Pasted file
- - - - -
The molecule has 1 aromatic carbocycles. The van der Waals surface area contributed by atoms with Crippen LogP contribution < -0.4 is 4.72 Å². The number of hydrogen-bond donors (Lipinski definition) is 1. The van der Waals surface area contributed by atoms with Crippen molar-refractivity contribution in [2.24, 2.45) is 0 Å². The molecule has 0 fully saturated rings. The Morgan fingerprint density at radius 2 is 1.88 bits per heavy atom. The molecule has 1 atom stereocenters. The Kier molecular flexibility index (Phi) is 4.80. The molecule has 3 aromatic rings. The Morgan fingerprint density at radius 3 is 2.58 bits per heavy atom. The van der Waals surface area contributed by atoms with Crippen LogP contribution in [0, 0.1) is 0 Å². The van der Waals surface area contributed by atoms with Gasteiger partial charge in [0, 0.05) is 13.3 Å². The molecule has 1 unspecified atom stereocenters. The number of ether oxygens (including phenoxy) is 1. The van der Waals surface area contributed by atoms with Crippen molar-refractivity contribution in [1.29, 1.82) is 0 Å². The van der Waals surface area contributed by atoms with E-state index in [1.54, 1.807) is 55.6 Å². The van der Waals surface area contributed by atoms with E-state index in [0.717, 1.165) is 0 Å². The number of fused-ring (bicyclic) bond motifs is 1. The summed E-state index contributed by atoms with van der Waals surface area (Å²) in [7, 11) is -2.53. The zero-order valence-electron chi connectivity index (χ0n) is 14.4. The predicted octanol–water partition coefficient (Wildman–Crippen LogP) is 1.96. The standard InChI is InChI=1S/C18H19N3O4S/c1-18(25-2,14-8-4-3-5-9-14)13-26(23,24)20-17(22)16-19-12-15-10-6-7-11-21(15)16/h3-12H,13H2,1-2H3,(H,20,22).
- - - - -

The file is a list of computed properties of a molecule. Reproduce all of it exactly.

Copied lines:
The molecule has 1 aromatic carbocycles. The van der Waals surface area contributed by atoms with Crippen LogP contribution < -0.4 is 4.72 Å². The number of hydrogen-bond donors (Lipinski definition) is 1. The van der Waals surface area contributed by atoms with Crippen molar-refractivity contribution in [2.24, 2.45) is 0 Å². The molecule has 0 fully saturated rings. The Morgan fingerprint density at radius 2 is 1.88 bits per heavy atom. The molecule has 1 atom stereocenters. The Kier molecular flexibility index (Phi) is 4.80. The molecule has 3 aromatic rings. The Morgan fingerprint density at radius 3 is 2.58 bits per heavy atom. The van der Waals surface area contributed by atoms with Crippen LogP contribution in [0, 0.1) is 0 Å². The van der Waals surface area contributed by atoms with Gasteiger partial charge in [0, 0.05) is 13.3 Å². The molecule has 1 unspecified atom stereocenters. The number of ether oxygens (including phenoxy) is 1. The van der Waals surface area contributed by atoms with Crippen molar-refractivity contribution in [1.29, 1.82) is 0 Å². The van der Waals surface area contributed by atoms with E-state index in [1.54, 1.807) is 55.6 Å². The van der Waals surface area contributed by atoms with E-state index in [0.717, 1.165) is 0 Å². The number of fused-ring (bicyclic) bond motifs is 1. The summed E-state index contributed by atoms with van der Waals surface area (Å²) in [7, 11) is -2.53. The zero-order valence-electron chi connectivity index (χ0n) is 14.4. The predicted octanol–water partition coefficient (Wildman–Crippen LogP) is 1.96. The standard InChI is InChI=1S/C18H19N3O4S/c1-18(25-2,14-8-4-3-5-9-14)13-26(23,24)20-17(22)16-19-12-15-10-6-7-11-21(15)16/h3-12H,13H2,1-2H3,(H,20,22).